In practice these numbers wouldn't perfectly match even if there was no correlation because there is some missing survey data that the SDO method ignores (because naturally you can't sample data that doesn't exist). In principle I don't see why we shouldn't use this as a good rule-of-thumb check for unacceptable correlation.

The synth distribution gives a geomean of 1.6%, a simple mean of around 9.6%, as per the essay

The distribution of all survey responses multiplied together (as per Alice p1 x Alice p2 x Alice p3) gives a geomean of approx 2.3% and a simple mean of approx 17.3%.

I'd suggest that this implies the SDO method's weakness to correlated results is potentially depressing the actual result by about 50%, give or take. I don't think that's either obviously small enough not to matter or obviously large enough to invalidate the whole approach, although my instinct is that when talking about order-of-magnitude uncertainty, 50% point error would not be a showstopper.

I'm not sure we actually disagree about the fact on the ground, but I don't fully agree with the specifics of what you're saying (if that makes sense). In a general sense I agree the risk of 'AI is invented and then something bad happens because of that' is substantially higher than 1.6%. In the specific  scenario the Future Fund are interested in for the contest however, I think the scenario is too narrow to say with confidence what would happen on examination of structural uncertainty. I could think of ways in which a more disjunctive structural model could even plausibly diminish the risk of the specific Future Fund catastrophe scenario - for example in models where some of the microdynamics make it easier to misuse AI deliberately. That wouldn't necessarily change the overall risk of some AI Catastrophe befalling us, but it would be a relevant distinction to make with respect to the Future Fund question which asks about a specific kind of Catastrophe.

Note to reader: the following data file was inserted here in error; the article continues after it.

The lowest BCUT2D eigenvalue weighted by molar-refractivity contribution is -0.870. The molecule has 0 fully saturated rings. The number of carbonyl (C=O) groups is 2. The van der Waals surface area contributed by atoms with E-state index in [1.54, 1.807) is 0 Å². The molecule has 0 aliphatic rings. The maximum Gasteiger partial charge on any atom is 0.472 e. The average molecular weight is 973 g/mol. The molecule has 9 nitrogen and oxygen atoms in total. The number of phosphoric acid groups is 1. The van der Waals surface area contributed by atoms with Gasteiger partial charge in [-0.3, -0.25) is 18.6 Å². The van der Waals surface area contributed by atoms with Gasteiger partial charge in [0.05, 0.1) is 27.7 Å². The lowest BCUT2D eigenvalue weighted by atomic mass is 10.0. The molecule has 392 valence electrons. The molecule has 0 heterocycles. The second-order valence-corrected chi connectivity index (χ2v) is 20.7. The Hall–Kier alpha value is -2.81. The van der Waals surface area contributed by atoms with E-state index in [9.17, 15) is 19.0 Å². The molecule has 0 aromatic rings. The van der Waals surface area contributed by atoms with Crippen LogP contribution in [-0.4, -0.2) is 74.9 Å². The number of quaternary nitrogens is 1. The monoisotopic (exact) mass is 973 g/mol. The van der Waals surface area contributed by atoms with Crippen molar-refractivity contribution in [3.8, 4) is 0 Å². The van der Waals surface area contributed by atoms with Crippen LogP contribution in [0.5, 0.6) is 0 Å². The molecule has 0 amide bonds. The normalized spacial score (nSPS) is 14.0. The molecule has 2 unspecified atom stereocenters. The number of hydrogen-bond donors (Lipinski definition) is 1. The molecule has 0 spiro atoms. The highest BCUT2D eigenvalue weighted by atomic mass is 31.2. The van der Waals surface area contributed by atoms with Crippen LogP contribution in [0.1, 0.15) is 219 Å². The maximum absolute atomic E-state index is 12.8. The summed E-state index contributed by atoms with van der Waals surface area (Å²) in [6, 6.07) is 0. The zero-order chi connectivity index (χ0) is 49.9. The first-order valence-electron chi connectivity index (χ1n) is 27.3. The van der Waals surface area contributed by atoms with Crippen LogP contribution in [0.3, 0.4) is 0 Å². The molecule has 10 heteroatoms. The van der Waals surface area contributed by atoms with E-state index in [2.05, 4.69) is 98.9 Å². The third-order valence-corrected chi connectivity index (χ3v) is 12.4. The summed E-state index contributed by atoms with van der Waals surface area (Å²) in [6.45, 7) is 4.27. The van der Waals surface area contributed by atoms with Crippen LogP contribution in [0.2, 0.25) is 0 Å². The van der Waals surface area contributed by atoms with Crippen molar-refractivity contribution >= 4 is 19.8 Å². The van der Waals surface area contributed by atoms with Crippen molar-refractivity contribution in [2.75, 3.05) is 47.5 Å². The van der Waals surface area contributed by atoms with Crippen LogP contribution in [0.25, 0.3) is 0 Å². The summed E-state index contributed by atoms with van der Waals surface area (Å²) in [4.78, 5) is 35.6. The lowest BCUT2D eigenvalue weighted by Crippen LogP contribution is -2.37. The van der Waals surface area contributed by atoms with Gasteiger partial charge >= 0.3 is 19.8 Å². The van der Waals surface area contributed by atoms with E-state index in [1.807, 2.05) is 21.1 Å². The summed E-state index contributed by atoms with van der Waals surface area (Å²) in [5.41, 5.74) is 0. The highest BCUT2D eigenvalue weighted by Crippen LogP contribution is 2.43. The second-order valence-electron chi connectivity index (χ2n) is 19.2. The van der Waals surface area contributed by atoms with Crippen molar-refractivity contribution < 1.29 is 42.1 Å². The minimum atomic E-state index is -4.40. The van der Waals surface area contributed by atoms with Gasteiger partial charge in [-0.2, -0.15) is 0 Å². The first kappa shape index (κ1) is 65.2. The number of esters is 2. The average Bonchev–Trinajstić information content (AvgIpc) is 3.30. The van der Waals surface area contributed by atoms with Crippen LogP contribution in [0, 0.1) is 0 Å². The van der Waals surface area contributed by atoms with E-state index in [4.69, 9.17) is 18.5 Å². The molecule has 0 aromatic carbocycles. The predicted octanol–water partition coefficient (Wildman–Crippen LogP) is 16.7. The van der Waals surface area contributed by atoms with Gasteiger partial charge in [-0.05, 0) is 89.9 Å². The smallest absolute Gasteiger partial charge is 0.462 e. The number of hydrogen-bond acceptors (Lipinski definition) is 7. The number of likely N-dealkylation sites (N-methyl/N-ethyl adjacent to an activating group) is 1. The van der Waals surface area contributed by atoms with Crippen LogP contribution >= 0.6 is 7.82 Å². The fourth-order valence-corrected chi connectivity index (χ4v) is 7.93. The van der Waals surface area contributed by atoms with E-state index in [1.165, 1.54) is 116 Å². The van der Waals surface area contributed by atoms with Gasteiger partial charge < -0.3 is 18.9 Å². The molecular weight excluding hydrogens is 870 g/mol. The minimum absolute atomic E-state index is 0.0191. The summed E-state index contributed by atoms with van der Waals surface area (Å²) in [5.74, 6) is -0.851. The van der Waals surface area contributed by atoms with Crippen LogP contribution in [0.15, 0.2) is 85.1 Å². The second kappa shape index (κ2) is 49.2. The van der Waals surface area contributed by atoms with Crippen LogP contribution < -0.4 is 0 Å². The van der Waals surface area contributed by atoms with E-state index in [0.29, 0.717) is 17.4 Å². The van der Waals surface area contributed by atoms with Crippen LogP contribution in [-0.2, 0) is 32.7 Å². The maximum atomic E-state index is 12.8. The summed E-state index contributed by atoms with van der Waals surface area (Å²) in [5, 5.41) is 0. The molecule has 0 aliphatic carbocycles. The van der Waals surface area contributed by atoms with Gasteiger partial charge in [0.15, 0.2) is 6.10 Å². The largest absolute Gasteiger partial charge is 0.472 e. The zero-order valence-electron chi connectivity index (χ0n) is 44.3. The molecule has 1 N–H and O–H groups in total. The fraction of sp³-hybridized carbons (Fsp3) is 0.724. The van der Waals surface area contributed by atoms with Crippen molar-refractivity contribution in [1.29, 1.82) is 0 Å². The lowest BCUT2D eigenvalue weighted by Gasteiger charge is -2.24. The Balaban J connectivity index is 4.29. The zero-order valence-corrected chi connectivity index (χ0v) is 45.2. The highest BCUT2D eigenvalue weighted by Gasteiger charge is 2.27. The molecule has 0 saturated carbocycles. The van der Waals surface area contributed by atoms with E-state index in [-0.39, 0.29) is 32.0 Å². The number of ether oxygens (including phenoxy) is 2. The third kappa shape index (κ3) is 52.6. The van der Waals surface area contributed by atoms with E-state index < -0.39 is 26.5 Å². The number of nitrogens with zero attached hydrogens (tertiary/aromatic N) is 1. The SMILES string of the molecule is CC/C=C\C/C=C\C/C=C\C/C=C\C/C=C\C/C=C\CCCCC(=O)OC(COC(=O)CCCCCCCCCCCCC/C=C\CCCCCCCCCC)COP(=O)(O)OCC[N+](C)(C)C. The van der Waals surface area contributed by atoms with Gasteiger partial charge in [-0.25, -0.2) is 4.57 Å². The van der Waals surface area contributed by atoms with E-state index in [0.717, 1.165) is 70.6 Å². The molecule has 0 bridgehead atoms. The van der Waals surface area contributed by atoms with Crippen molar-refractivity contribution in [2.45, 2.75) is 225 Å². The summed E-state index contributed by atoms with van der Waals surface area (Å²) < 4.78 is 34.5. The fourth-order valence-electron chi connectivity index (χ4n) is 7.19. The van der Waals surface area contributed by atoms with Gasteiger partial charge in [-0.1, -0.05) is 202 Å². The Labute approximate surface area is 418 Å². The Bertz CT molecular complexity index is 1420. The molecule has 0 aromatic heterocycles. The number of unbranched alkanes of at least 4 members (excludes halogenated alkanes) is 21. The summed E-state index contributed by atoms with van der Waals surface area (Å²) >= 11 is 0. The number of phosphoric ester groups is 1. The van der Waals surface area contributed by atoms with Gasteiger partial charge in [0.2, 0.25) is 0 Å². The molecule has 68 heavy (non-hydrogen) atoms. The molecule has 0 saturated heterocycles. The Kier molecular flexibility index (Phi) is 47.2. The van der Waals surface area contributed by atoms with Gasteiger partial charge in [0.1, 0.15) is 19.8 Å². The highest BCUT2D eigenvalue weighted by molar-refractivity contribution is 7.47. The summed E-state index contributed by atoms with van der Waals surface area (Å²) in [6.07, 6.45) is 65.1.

Also you're right the second and third quotes you give are too strong - it should read something like '...the actual risk of AI Catastrophe of this particular kind...' - you're right that this essay says nothing about AI Catastrophe broadly defined, just the specific kind of catastrophe the Future Fund are interested in. I'll change that, as it is undesirable imprecision.

Both of the links you suggest are strong philosophical arguments for 'disjunctive' risk, but are not actually model schema (although Soares does imply he has such a schema and just hasn't published it yet). The fact that I only use Carlsmith to model risk is a fair reflection of the state of the literature.